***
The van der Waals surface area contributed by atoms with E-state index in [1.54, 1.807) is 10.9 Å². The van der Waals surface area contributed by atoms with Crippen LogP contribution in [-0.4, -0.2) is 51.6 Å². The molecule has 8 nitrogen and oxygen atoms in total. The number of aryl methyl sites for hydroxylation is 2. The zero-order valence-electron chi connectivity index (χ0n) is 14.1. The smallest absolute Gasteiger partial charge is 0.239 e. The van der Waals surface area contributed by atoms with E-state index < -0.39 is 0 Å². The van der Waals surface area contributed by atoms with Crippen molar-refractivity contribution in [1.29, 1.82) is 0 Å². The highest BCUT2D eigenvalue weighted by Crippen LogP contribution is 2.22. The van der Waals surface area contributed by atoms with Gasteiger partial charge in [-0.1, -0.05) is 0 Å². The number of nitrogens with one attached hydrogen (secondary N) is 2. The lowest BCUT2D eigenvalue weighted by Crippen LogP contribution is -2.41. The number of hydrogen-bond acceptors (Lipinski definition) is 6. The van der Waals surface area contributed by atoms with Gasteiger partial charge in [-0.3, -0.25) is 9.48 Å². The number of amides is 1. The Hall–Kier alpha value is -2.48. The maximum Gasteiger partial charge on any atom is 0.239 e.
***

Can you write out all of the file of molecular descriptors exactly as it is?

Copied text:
The van der Waals surface area contributed by atoms with E-state index in [1.54, 1.807) is 10.9 Å². The van der Waals surface area contributed by atoms with Crippen LogP contribution in [-0.4, -0.2) is 51.6 Å². The molecule has 8 nitrogen and oxygen atoms in total. The number of aryl methyl sites for hydroxylation is 2. The zero-order valence-electron chi connectivity index (χ0n) is 14.1. The smallest absolute Gasteiger partial charge is 0.239 e. The van der Waals surface area contributed by atoms with E-state index < -0.39 is 0 Å². The van der Waals surface area contributed by atoms with Crippen molar-refractivity contribution in [1.29, 1.82) is 0 Å². The highest BCUT2D eigenvalue weighted by Crippen LogP contribution is 2.22. The van der Waals surface area contributed by atoms with Gasteiger partial charge in [-0.1, -0.05) is 0 Å². The number of nitrogens with one attached hydrogen (secondary N) is 2. The lowest BCUT2D eigenvalue weighted by Crippen LogP contribution is -2.41. The number of hydrogen-bond acceptors (Lipinski definition) is 6. The van der Waals surface area contributed by atoms with Gasteiger partial charge in [-0.3, -0.25) is 9.48 Å². The number of amides is 1. The Hall–Kier alpha value is -2.48. The maximum Gasteiger partial charge on any atom is 0.239 e.